The term "Elmer" -- meaning someone who provides personal guidance and assistance to would-be hams -- first appeared in QST in Newkirk's March 1971 "How's DX?" column, where he wrote that "[t]oo frequently one hears a sad story in this little nutshell: 'Oh, I almost got a ticket, too, but Elmer, W9XYZ, moved away and I kind of lost interest.' Sure, the guy could have burned through on his own, maybe, but he, like others, wound up an almost-ham. No more Elmer. We need those Elmers. All the Elmers, including the ham who took the most time and trouble to give you a push toward your license, are the birds who keep this great game young and fresh." Newkirk was probably not trying to coin a term at the time, but the name stuck, becoming a general term for the mentors Newkirk called "the unsung fathers of ham radio." Read more here.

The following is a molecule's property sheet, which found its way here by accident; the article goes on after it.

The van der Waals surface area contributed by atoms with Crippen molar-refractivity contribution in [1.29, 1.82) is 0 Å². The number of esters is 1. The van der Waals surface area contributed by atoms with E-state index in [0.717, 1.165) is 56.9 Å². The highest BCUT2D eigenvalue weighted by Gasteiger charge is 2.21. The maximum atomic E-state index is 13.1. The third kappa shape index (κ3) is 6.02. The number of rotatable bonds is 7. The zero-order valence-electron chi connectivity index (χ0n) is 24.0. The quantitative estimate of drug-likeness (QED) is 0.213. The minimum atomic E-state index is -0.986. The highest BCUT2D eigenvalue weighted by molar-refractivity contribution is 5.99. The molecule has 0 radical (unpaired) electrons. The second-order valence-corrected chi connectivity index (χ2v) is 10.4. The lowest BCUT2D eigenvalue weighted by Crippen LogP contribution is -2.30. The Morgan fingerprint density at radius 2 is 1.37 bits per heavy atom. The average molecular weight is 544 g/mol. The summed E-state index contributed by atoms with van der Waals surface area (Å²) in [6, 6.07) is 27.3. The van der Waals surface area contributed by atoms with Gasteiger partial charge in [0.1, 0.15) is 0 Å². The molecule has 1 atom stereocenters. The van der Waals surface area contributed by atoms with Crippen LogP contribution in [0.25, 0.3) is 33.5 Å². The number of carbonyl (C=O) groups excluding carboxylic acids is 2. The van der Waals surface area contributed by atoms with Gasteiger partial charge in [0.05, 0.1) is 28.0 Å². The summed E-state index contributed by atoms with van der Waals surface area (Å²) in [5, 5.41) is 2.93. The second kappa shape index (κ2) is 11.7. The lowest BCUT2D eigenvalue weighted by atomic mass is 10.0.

Section Manager News: Monte Simpson, K2MLS, Appointed ARRL Western Washington Section Manager
Monte Simpson, K2MLS, of Bremerton, has been appointed ARRL Western Washington Section Manager, effective December 31, 2012. Membership and Volunteer Programs Manager Dave Patton, NN1N, made the appointment after current Western Washington Section Manager Jim Pace, K7CEX, was elected as ARRL Northwestern Division Vice Director on November 16. Pace has served as Western Washington Section Manager since October 2007. Read more here.